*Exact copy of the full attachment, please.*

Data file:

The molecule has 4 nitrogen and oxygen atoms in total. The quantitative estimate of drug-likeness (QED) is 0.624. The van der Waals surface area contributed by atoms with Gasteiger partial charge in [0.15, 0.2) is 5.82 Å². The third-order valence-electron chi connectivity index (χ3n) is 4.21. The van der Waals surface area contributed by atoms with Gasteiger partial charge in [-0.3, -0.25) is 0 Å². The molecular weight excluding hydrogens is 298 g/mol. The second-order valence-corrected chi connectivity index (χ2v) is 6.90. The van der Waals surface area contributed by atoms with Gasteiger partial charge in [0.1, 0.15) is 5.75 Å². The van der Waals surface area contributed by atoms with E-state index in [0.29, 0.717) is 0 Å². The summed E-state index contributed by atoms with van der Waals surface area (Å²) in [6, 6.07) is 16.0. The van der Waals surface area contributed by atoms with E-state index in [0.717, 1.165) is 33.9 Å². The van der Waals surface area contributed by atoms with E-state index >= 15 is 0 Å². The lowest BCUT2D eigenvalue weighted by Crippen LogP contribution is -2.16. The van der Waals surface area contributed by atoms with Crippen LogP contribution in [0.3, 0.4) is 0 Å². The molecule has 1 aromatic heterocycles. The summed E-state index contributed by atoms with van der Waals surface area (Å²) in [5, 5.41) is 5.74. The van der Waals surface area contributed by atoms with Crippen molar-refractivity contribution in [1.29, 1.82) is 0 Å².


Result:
The molecule has 4 nitrogen and oxygen atoms in total. The quantitative estimate of drug-likeness (QED) is 0.624. The van der Waals surface area contributed by atoms with Gasteiger partial charge in [0.15, 0.2) is 5.82 Å². The third-order valence-electron chi connectivity index (χ3n) is 4.21. The van der Waals surface area contributed by atoms with Gasteiger partial charge in [-0.3, -0.25) is 0 Å². The molecular weight excluding hydrogens is 298 g/mol. The second-order valence-corrected chi connectivity index (χ2v) is 6.90. The van der Waals surface area contributed by atoms with Gasteiger partial charge in [0.1, 0.15) is 5.75 Å². The van der Waals surface area contributed by atoms with E-state index in [0.29, 0.717) is 0 Å². The summed E-state index contributed by atoms with van der Waals surface area (Å²) in [6, 6.07) is 16.0. The van der Waals surface area contributed by atoms with E-state index in [0.717, 1.165) is 33.9 Å². The van der Waals surface area contributed by atoms with E-state index >= 15 is 0 Å². The lowest BCUT2D eigenvalue weighted by Crippen LogP contribution is -2.16. The van der Waals surface area contributed by atoms with Crippen LogP contribution in [0.3, 0.4) is 0 Å². The molecule has 1 aromatic heterocycles. The summed E-state index contributed by atoms with van der Waals surface area (Å²) in [5, 5.41) is 5.74. The van der Waals surface area contributed by atoms with Crippen molar-refractivity contribution in [1.29, 1.82) is 0 Å².